Sonia Faleiro on Life and Death in India’s Heartland
One night in the summer of 2014, two teenage girls living in a remote village in the north Indian state of Uttar Pradesh went missing. Hours later, they were found dead and hanging from a tree in a mango orchard. A media frenzy ensued that propelled the case to the front pages of national newspapers and prime time cable news. It was quickly decided that this was another clear-cut case of rape and murder in India’s heartland.
A haunting new book, _The Good Girls: An Ordinary Killing_, by the author Sonia Faleiro reveals that the truth, however, is far murkier.
Sonia is Milan’s guest on the podcast this week and the two discuss the origins of _The Good Girls_, the notion of honor in contemporary Indian society, the pervasiveness of caste in the Hindi heartland, the troubled state of policing, and the battle Indian girls face even before leaving their homes.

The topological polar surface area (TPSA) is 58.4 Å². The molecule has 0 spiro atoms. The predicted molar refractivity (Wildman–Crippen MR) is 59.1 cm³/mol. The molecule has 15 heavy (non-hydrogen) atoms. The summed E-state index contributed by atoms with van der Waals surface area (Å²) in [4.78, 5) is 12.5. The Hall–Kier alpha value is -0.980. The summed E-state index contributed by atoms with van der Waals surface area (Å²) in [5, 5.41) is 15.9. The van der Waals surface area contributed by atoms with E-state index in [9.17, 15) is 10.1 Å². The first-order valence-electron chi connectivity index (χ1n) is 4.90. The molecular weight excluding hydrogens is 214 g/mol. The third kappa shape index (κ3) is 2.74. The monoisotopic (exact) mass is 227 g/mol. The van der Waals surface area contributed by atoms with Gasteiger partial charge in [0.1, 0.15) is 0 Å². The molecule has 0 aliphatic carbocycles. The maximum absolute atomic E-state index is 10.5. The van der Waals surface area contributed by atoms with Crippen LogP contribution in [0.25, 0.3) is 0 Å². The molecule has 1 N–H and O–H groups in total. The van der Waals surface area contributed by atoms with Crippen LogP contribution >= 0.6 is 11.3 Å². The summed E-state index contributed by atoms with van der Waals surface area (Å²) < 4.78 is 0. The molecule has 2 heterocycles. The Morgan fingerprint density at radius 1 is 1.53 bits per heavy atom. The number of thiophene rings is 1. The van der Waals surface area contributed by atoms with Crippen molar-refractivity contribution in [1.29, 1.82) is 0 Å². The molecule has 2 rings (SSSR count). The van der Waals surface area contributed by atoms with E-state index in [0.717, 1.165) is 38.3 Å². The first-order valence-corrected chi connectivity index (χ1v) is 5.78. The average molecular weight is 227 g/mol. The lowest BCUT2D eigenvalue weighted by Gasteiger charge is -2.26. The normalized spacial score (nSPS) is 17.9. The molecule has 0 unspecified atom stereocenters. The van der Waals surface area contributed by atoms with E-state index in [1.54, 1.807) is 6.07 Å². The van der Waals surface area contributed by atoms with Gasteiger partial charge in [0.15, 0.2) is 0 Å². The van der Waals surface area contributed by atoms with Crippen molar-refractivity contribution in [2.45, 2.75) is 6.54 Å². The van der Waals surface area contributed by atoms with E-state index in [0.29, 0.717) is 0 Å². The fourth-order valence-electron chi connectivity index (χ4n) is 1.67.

Parul Sehgal of the _New York Times_ has this to say about _The Good Girls: _“‘The Good Girls’ is transfixing; it has the pacing and mood of a whodunit, but no clear reveal; Faleiro does not indict the cruelty or malice of any individual, nor any particular system. She indicts something even more common, and in its own way far more pernicious: a culture of indifference that allowed for the neglect of the girls in life and in death.”
* Parul Sehgal, “A Double Tragedy in India and the Search for Elusive Answers,” _New York Times_.
* Rafia Zakaria, “Death in the Mango Orchard,” _The Baffler_